THE ECONOMIST, JUNE 2010. Rich countries borrowed from the future. Paying the bill will be difficult, and so will living in a thriftier world
DEBT is as powerful a drug as alcohol and nicotine. In boom times Western consumers used it to enhance their lifestyles, companies borrowed to expand their businesses and investorsemployed debt to enhance their returns. For as long as the boom lasted, Mr Micawber’s famous injunction appeared to be wrong: when annual expenditure exceeded income, the result was happiness, not misery. For a long time debt in the rich world has grown faster than incomes. As our special report this week spells out, it is not just government deficits that have swelled. In America private-sector debtalone rose from around 50% of GDP in 1950 to nearly 300% at its recent peak. The origins of the boom go even further back, reflecting huge changes in social attitudes. In the 19th century defaulting borrowers were sent to prison. The generation that lived through the Great Depression learned to scrimp and save. But the wider take-up of credit cards in the 1960s created a “buy now, pay later”society. Default became just a lifestyle choice. The reckless lender, rather than the imprudent debtor, was likely to get the blame. As consumers leveraged up, so did companies. The average bond rating fell from A in 1981 to BBB- today, just one notch above junk status. Firms that held cash on their balance-sheets were criticised for their timidity, while bankruptcy laws, such as America’s Chapter 11,prevented creditors from foreclosing on companies. That forgiving regime encouraged entrepreneurs (in Silicon Valley a bankruptcy is like a duelling scar in a Prussian officers’ mess) but also allowed too many zombie companies to survive (look at the airlines). And no industry was more addicted to leverage than finance. Banks ran balance-sheets with ever lower levels of equity
capital; privateequity and hedge funds, which use debt aggressively, churned out billionaires. The road to riches was simple: buy an asset with borrowed money, then sit back and watch its price rise. Related items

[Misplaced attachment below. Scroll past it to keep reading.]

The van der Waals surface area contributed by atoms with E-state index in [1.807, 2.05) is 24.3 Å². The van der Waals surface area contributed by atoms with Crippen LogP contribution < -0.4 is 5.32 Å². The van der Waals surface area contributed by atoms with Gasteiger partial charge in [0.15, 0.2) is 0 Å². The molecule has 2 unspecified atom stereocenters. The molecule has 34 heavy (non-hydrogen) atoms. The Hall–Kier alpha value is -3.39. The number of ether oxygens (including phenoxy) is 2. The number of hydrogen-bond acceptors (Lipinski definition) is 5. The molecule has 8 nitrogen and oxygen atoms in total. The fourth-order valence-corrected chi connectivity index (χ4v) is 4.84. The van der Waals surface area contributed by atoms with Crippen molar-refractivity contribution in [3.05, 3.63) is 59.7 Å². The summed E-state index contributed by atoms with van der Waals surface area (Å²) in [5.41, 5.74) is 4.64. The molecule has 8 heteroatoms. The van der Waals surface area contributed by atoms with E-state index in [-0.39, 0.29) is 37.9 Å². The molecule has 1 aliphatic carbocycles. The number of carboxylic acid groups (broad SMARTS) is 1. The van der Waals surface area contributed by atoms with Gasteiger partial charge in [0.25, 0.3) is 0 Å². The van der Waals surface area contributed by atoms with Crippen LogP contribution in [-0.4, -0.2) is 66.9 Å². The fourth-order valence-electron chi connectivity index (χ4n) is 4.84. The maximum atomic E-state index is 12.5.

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All this was encouragedby the authorities. Any time a debt crisis threatened the economy, central banks slashed interest rates. The prospect of such rescues reduced the risk of taking on more debt. Bubbles were created, first in equities, then in housing. It was a monetary ratchet, in which each cycle ended with much higher debt and much lower interest rates. The end-game was reached in 2007-08 when investors realised alot of this debt would not be repaid. As the credit crunch tightened, central banks had to cut short-term rates to 1% or below.
And now the reckoning Rich-world countries now face two sets of problems. The most pressing is how to pay off their debts. Many people who have cut back their credit-card spending and firms which have seen their credit lines slashed would be horrified to see howlittle the rich world’s overall burden has fallen. Much of the debt has merely moved from the private to the public sector as governments have correctly stepped in to support banks and save the economy from falling into depression. And in the future, even more money will have to be raised, because of governments’ lavish promises of pensions and health care for the retiring baby-boom generation. Allthis debt will have to be regularly refinanced and rolled over. Crises of confidence are likely, given that the rich world’s trend rate of growth (and thus the ability of debtors to service their loans) looks set to slow. Worse, much private debt is secured against assets; while the value of the debt is fixed, the value of the assets can fall. This can cause a vicious circle as debtors are forced...